"God damn it..." Jacob's words wafted up to Zane's ears, which confused him a bit at first. Then he saw guards in brown dusters levering their way through the crowd, and pointing nasty looking guns at him. No, they weren't pointed at him, they were pointed at the other woman. Jacob, man of everlasting confusion that he was, spun to the nearest, pulling out his Mauser. His duster flew open as he moved, displaying to the ship that he was clad only in his underbritches. The Mauser brained the closest browncoat and waved off another, which was about when a shotgun blast tore through the recirculated air.
"Che tui huo, bei sha hai!," Sylvia roared, and the people opened up into a circle around them.
"What's going on?" Fiona asked.
"You know the definition of a hero?" Zane asked.
"Somebody that saves people," Fi offered, her gaze fixed on the scene below.
"No, somebody who gets other people killed," Zane corrected. "And Jacob... that man is a hero... no doubt about that..."
Things had gotten very bad, very fast. The fact that he was now surrounded on all sides by what should have been his friends and allies, many of whom were currently holding weapons at his person. It didn't help that he'd found himself in this situation wearin' nothing but his skivvies. That was just icing on the cake.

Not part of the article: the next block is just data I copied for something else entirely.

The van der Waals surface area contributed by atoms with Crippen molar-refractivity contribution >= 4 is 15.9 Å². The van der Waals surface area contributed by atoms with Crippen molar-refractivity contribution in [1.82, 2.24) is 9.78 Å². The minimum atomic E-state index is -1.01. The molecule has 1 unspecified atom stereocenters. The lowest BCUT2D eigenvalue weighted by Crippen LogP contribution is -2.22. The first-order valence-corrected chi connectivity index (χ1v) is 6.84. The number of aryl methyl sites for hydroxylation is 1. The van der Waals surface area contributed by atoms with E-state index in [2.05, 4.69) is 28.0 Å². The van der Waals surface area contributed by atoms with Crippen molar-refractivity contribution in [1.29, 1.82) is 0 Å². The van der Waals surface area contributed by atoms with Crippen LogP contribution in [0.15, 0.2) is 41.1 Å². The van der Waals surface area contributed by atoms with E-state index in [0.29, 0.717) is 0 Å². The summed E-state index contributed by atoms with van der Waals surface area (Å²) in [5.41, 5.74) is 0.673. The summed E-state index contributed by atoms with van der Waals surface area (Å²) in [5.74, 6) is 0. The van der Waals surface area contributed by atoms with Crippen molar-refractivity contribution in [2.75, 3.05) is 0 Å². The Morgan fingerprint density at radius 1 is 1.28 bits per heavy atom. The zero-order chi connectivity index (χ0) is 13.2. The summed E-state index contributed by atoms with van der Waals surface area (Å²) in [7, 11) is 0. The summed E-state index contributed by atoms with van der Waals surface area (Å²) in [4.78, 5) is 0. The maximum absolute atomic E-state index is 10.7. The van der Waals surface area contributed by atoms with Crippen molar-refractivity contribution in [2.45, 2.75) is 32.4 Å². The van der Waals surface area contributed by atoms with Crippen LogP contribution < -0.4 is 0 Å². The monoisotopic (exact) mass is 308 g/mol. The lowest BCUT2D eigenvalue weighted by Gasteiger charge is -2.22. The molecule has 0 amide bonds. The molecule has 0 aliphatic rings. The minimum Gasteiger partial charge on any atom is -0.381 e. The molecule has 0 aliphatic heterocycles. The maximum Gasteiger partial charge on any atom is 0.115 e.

"Would you mind telling me what the hell is going on here?" the most decorated man in the room demanded. From the fact that his chest held about ten pounds of metals, Jacob didn't have to think hard to guess that he was in charge.
"That depends, would you mind tellin' me who the hell you are, and why the hell I should give a damn?" Jacob asked.
"I am Admiral Vickers," Vickers said, looking Jacob up and down. "And you could not be any other than the notorious Jacob Greyson."
"Oh, I'm notorious now, am I?" He laughed. Vicker's took another step forward, out of the crowd, and Jacob halted him by changing the direction his gun was facing. Vickers didn't recoil back, he just looked insulted to have a gun pointed at him. Sylvia leaned toward him.